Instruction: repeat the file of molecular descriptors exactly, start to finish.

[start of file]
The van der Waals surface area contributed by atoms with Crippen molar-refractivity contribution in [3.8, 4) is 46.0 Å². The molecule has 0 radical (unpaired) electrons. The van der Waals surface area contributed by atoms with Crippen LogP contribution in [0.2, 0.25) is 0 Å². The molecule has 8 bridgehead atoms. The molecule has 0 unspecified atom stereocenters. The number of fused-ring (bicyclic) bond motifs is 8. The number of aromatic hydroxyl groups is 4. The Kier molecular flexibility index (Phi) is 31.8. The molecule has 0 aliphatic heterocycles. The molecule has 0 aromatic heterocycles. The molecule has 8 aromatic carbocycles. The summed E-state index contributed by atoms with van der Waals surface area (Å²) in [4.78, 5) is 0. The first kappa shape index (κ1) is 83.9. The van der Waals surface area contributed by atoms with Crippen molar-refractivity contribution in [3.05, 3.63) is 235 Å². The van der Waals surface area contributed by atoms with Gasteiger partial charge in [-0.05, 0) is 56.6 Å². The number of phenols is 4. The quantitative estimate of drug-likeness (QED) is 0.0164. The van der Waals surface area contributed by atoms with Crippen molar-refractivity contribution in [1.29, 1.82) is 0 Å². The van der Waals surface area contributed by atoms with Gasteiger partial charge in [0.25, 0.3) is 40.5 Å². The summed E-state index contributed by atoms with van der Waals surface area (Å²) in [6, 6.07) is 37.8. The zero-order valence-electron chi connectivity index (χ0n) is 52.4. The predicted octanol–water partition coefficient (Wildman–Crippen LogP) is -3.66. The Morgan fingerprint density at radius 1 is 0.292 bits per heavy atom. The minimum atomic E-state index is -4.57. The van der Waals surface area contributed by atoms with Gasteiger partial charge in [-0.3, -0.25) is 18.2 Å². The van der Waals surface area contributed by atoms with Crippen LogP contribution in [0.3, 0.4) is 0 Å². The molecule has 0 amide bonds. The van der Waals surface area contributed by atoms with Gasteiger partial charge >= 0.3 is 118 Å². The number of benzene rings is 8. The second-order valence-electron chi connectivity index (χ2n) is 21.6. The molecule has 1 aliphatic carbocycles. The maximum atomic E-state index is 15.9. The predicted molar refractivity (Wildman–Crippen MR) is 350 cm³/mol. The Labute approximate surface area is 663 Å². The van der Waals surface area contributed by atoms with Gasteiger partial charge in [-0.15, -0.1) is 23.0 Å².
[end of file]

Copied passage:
The van der Waals surface area contributed by atoms with Crippen molar-refractivity contribution in [3.8, 4) is 46.0 Å². The molecule has 0 radical (unpaired) electrons. The van der Waals surface area contributed by atoms with Crippen LogP contribution in [0.2, 0.25) is 0 Å². The molecule has 8 bridgehead atoms. The molecule has 0 unspecified atom stereocenters. The number of fused-ring (bicyclic) bond motifs is 8. The number of aromatic hydroxyl groups is 4. The Kier molecular flexibility index (Phi) is 31.8. The molecule has 0 aliphatic heterocycles. The molecule has 0 aromatic heterocycles. The molecule has 8 aromatic carbocycles. The summed E-state index contributed by atoms with van der Waals surface area (Å²) in [4.78, 5) is 0. The first kappa shape index (κ1) is 83.9. The van der Waals surface area contributed by atoms with Crippen molar-refractivity contribution in [3.05, 3.63) is 235 Å². The van der Waals surface area contributed by atoms with Gasteiger partial charge in [-0.05, 0) is 56.6 Å². The number of phenols is 4. The quantitative estimate of drug-likeness (QED) is 0.0164. The van der Waals surface area contributed by atoms with Crippen molar-refractivity contribution in [1.29, 1.82) is 0 Å². The van der Waals surface area contributed by atoms with Gasteiger partial charge in [0.25, 0.3) is 40.5 Å². The summed E-state index contributed by atoms with van der Waals surface area (Å²) in [6, 6.07) is 37.8. The zero-order valence-electron chi connectivity index (χ0n) is 52.4. The predicted octanol–water partition coefficient (Wildman–Crippen LogP) is -3.66. The Morgan fingerprint density at radius 1 is 0.292 bits per heavy atom. The minimum atomic E-state index is -4.57. The van der Waals surface area contributed by atoms with Gasteiger partial charge in [-0.3, -0.25) is 18.2 Å². The van der Waals surface area contributed by atoms with Crippen LogP contribution in [0.3, 0.4) is 0 Å². The molecule has 0 amide bonds. The van der Waals surface area contributed by atoms with Gasteiger partial charge >= 0.3 is 118 Å². The number of benzene rings is 8. The second-order valence-electron chi connectivity index (χ2n) is 21.6. The molecule has 1 aliphatic carbocycles. The maximum atomic E-state index is 15.9. The predicted molar refractivity (Wildman–Crippen MR) is 350 cm³/mol. The Labute approximate surface area is 663 Å². The van der Waals surface area contributed by atoms with Gasteiger partial charge in [-0.15, -0.1) is 23.0 Å².